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I want to use partimage to make an image of my Linux system. I have a few unique things about my system and setup that makes mounting my root fs readonly a bit hard:
1. I am saving the image to a NFS mount. I transfer the image to another computer and burn the DVD there.
2. The obvious choice for mounting the root fs readonly is a boot disk or cd like knoppix. Problem is, this is a laptop and it has a USB floppy and cd-rom. Most available boot disks (all that I've seen) won't work.
3. My ethernet NIC uses a 3rd-party kernel module. This is not a problem running Mandrake 9.1 because they include it in the 3rd-party section of their customized kernel, but it can be a problem here. It is a Broadcom 5700 series using the bcm5700 module (I think it's on Broadcom's web site)
4. simply passing the "ro" option to the kernel will not work because mandrake, in its startup process, mounts the root fs read only, runs e2fsck, and remounts in read-write mode, "ro" option or not.
I am posting this in hopes that someone knows of a good (preferably easy) way to mount a linux root fs read-only. I am at wits' end here so any help is much appreciated. Thank you.
I think partimage requires that the partition your backing up not be mounted. It is therefore impossible to back up root after you've booted. Did you try burning the partimage iso(it's on their website) and seeing if you can boot off that? Remarkably, it works on my sony vaio which has a pcmcia connected cd drive and very little else will boot off it. Might be worth a try.
If you have room on the drive, you might try putting a second minimal linux distro on there, install partimage on that and use it for backups of the main system. You can even configure in your network support in there so you can backup to you rnetwork drive. You can certainly do a minimal mandrake install in under 2 GB, probably under 1 GB. If you've got an old 2 or 3 GB drive laying around(who doesn't) you can slave it in the same box and do the install there and set up your boot loader to dual boot both linux distros.That's basically what I do. It speeds up the backups and can be used for trouble shooting the main system if the file system get's corrupted. I use it mainly for maintainance tasks and it comes in very handy.
If you're talking about the system rescue cd then I have already tried it. Knoppix won't work either, although I found modification instructions for USB/firewire cd-roms. The cloop driver kept segfaulting, but I'm getting off topic here...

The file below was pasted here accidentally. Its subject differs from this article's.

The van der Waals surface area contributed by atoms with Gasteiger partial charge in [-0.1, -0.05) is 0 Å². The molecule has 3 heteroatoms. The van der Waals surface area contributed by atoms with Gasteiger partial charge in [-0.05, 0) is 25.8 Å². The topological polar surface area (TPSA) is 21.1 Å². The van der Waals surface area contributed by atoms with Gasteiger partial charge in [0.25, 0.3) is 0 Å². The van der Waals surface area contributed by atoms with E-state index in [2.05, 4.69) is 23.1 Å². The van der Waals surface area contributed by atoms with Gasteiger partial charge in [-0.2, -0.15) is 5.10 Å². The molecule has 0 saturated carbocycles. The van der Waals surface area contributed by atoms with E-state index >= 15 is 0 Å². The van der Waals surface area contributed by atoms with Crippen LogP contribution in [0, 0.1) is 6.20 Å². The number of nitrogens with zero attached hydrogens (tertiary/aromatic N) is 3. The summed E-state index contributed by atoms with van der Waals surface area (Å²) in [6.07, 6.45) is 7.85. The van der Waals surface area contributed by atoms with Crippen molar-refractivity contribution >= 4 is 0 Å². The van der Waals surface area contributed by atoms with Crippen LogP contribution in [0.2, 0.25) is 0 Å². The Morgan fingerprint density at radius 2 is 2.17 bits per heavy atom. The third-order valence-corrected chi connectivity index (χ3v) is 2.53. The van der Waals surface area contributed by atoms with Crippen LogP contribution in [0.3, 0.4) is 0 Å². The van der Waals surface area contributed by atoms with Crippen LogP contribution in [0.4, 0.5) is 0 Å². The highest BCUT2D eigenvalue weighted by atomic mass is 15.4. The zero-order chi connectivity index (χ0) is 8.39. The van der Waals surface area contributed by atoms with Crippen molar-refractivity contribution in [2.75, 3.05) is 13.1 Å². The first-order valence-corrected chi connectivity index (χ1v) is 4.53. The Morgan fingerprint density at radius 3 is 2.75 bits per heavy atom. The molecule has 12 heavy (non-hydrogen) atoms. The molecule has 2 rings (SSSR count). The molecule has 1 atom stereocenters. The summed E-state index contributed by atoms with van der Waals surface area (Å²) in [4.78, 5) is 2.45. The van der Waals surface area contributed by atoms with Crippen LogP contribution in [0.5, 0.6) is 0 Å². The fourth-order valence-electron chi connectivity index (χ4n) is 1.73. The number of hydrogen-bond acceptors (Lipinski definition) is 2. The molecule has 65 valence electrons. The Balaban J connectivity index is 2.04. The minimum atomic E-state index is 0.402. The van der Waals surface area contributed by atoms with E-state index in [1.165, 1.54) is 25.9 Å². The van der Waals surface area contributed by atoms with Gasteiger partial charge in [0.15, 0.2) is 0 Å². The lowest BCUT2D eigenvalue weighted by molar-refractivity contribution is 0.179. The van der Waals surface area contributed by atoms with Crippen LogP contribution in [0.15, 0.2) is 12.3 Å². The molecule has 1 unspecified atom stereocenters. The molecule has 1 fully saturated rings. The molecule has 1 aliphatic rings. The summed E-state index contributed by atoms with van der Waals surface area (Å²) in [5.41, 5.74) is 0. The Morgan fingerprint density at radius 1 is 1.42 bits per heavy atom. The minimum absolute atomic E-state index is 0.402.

About the only thing that will boot from this USB CD-ROM drive is the Mandrake install CD. I tried hacking that to mount my fs read-only, but now that you say it has to not be mounted then I guess that's out the window. I'm guessing I'm going to have to burn a custom boot CD, I was kinda hoping that someone knew of an easier way...
this probably isn't what you want to hear, but I didn't 'do' anything, per se. When I decided to install Mandrake on this laptop (I already have a Linux desktop), I put the disc in, booted it up, selected "CD-ROM Drive" from the one-time boot menu, and crossed my fingers. I really didn't expect it to work, but it says "Detecting USB devices" before loading the CD (that progress bar thingie in the console, before the GUI loads).
There are many different variables that go into whether you can boot from USB (PCMCIA, and so on) or not. Your BIOS is one, and the setup of the disc is another. Mandrake probably works because it loads USB Mass Storage (usb-storage.o) before it needs to access the actual CD-ROM filesystem. Up until then it is working off of the floppy boot image. Although I'm not sure that's right because I think Mandrake uses ISOLINUX, which doesn't use floppy images. Anyway, back on topic...
The problem with a small linux install is that I only have a 30GB hard disk and this computer has windows on it as well. So things could get a bit tight if I keep adding on. The Linux Diskless Node HOWTO (at tldp.org) provides a pretty good starting point for creating a live Linux CDROM from (just about) any distro.